Sequential Read Performance

Our first test of sequential read performance uses short bursts of 128MB, issued as 128kB operations with no queuing. The test averages performance across eight bursts for a total of 1GB of data transferred from a drive containing 16GB of data. Between each burst the drive is given enough idle time to keep the overall duty cycle at 20%.

Burst 128kB Sequential Read (Queue Depth 1)

The burst sequential read performance of the Kingston KC2000 is excellent, though slightly slower than the same SSD controller manages when paired with Micron 64L TLC rather than the Toshiba 96L TLC that Kingston is using.

Our test of sustained sequential reads uses queue depths from 1 to 32, with the performance and power scores computed as the average of QD1, QD2 and QD4. Each queue depth is tested for up to one minute or 32GB transferred, from a drive containing 64GB of data. This test is run twice: once with the drive prepared by sequentially writing the test data, and again after the random write test has mixed things up, causing fragmentation inside the SSD that isn't visible to the OS. These two scores represent the two extremes of how the drive would perform under real-world usage, where wear leveling and modifications to some existing data will create some internal fragmentation that degrades performance, but usually not to the extent shown here.

Sustained 128kB Sequential Read

On the longer sequential read test that brings in some higher queue depths, the KC2000's performance doesn't stand out from other top TLC NVMe drives. The Samsung 970 EVO Plus is roughly 5-15% faster, but you have to step up to an MLC or Optane drive to see a huge boost to the worst-case fragmented data performance.

Sustained 128kB Sequential Read (Power Efficiency)
Power Efficiency in MB/s/W Average Power in W

The power efficiency of The Kingston KC2000 during the sequential read test is not quite top tier, but it is still acceptable for a high-end NVMe SSD. In absolute terms, the KC2000 is one of the most power-hungry M.2 drives in this bunch, and it doesn't quite have enough performance to match.

The Kingston KC2000 is fairly well-behaved across the range of queue depths tested, reaching full speed at QD4 or higher. However, it is always a bit slower and more power-hungry than the ADATA SX8200 Pro.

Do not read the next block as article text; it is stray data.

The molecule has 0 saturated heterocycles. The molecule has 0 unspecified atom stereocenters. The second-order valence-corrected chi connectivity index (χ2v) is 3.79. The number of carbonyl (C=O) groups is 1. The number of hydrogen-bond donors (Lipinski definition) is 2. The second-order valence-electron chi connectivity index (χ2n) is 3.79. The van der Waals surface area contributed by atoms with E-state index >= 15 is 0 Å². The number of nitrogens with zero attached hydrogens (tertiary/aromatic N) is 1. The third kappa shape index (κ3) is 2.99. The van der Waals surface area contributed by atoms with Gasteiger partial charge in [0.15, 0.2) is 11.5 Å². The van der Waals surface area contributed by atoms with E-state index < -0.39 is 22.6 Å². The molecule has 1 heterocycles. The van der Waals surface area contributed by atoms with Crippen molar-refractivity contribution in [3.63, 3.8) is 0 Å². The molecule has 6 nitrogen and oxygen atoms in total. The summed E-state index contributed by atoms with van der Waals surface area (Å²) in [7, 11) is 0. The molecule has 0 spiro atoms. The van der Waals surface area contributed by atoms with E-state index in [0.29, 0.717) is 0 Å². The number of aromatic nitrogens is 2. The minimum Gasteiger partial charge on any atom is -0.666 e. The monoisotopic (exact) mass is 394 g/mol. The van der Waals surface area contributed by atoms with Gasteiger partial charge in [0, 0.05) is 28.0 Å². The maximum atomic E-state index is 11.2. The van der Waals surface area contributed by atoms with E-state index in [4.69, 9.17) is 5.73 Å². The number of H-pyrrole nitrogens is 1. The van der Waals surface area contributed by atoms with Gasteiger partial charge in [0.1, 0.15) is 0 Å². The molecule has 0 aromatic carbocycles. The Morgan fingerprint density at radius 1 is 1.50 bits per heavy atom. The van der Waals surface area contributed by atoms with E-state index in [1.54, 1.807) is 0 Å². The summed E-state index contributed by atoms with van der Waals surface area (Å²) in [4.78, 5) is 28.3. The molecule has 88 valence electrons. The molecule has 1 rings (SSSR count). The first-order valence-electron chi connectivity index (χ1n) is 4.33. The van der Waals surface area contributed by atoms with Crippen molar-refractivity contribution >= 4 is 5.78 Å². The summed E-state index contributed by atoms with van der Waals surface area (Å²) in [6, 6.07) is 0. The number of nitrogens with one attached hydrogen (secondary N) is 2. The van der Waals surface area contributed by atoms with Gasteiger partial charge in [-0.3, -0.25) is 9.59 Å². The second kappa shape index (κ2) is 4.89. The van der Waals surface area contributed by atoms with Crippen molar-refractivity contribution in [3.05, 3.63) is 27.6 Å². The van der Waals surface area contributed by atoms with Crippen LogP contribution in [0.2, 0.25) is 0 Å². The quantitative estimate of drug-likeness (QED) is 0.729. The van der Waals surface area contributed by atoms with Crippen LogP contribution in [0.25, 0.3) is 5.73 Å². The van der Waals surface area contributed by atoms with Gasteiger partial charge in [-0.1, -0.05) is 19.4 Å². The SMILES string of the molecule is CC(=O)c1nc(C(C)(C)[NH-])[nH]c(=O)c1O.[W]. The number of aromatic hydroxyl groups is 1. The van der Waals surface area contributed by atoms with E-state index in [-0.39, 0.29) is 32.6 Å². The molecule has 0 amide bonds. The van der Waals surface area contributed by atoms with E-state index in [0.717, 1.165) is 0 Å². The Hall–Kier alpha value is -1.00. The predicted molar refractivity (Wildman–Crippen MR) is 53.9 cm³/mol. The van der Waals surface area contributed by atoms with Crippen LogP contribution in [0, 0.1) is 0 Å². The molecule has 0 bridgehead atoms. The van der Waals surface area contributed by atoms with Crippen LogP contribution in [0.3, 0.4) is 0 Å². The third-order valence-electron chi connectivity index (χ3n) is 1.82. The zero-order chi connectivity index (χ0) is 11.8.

Comparing the KC2000 against the entire library of test results shows that it mostly offers the performance expected from a PCIe 3 x4 drive, but doesn't quite saturate the link as well as the competition, and its power efficiency is nothing special.

Sequential Write Performance

Our test of sequential write burst performance is structured identically to the sequential read burst performance test save for the direction of the data transfer. Each burst writes 128MB as 128kB operations issued at QD1, for a total of 1GB of data written to a drive containing 16GB of data.

Burst 128kB Sequential Write (Queue Depth 1)

The burst sequential write speed of the Kingston KC2000 is much slower than the fastest high-end NVMe SSDs offer, but still acceptable for this market segment. The SSD controller clearly isn't the bottleneck since the ADATA SX8200 Pro is faster by over 200MB/s, and judging by the WD Black it appears the 96L BiCS4 TLC isn't really any faster than the 64L BiCS3 TLC.

Our test of sustained sequential writes is structured identically to our sustained sequential read test, save for the direction of the data transfers. Queue depths range from 1 to 32 and each queue depth is tested for up to one minute or 32GB, followed by up to one minute of idle time for the drive to cool off and perform garbage collection. The test is confined to a 64GB span of the drive.